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Rapid, Multiplexed Phosphoprotein Profiling Using Silicon Photonic Sensor Arrays

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journal contribution
posted on 17.12.2015 by James H. Wade, Aurora T. Alsop, Nicholas R. Vertin, Hongwei Yang, Mark D. Johnson, Ryan C. Bailey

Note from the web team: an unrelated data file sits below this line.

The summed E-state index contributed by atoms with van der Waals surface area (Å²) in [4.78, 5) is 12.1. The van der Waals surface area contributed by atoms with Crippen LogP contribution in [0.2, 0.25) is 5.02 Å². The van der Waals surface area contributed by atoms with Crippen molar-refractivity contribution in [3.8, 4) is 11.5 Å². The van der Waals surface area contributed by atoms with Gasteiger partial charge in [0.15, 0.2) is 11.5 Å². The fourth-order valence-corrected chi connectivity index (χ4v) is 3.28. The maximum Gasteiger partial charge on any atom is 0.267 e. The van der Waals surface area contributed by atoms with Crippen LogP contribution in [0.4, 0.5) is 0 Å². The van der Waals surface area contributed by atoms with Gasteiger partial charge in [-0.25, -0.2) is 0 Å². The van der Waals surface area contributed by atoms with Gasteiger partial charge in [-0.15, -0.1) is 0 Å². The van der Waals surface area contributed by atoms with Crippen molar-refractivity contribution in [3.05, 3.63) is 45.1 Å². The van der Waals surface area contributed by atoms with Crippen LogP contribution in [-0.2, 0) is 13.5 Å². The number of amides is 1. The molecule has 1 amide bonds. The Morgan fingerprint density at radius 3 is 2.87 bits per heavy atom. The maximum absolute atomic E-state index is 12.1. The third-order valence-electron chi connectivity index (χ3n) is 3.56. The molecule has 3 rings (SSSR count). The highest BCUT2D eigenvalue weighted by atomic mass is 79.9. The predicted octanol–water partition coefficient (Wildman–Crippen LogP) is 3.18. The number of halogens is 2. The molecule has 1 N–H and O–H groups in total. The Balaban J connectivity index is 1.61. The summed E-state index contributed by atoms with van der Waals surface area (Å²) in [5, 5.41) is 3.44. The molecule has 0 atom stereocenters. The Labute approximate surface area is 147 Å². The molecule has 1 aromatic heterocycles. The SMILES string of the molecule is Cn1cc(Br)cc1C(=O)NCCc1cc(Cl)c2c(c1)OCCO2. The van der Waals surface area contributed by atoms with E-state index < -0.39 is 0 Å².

Extracellular signaling is commonly mediated through post-translational protein modifications that propagate messages from membrane-bound receptors to ultimately regulate gene expression. Signaling cascades are ubiquitously intertwined, and a full understanding of function can only be gleaned by observing dynamics across multiple key signaling nodes. Importantly, targets within signaling cascades often represent opportunities for therapeutic development or can serve as diagnostic biomarkers. Protein phosphorylation is a particularly important post-translational modification that controls many essential cellular signaling pathways. Not surprisingly, aberrant phosphorylation is found in many human diseases, including cancer, and phosphoprotein-based biomarker signatures hold unrealized promise for disease monitoring. Moreover, phosphoprotein analysis has wide-ranging applications across fundamental chemical biology, as many drug discovery efforts seek to target nodes within kinase signaling pathways. For both fundamental and translational applications, the analysis of phosphoprotein biomarker targets is limited by a reliance on labor-intensive and/or technically challenging methods, particularly when considering the simultaneous monitoring of multiplexed panels of phosphoprotein biomarkers. We have developed a technology based upon arrays of silicon photonic microring resonator sensors that fills this void, facilitating the rapid and automated analysis of multiple phosphoprotein levels from both cell lines and primary human tumor samples requiring only minimal sample preparation.

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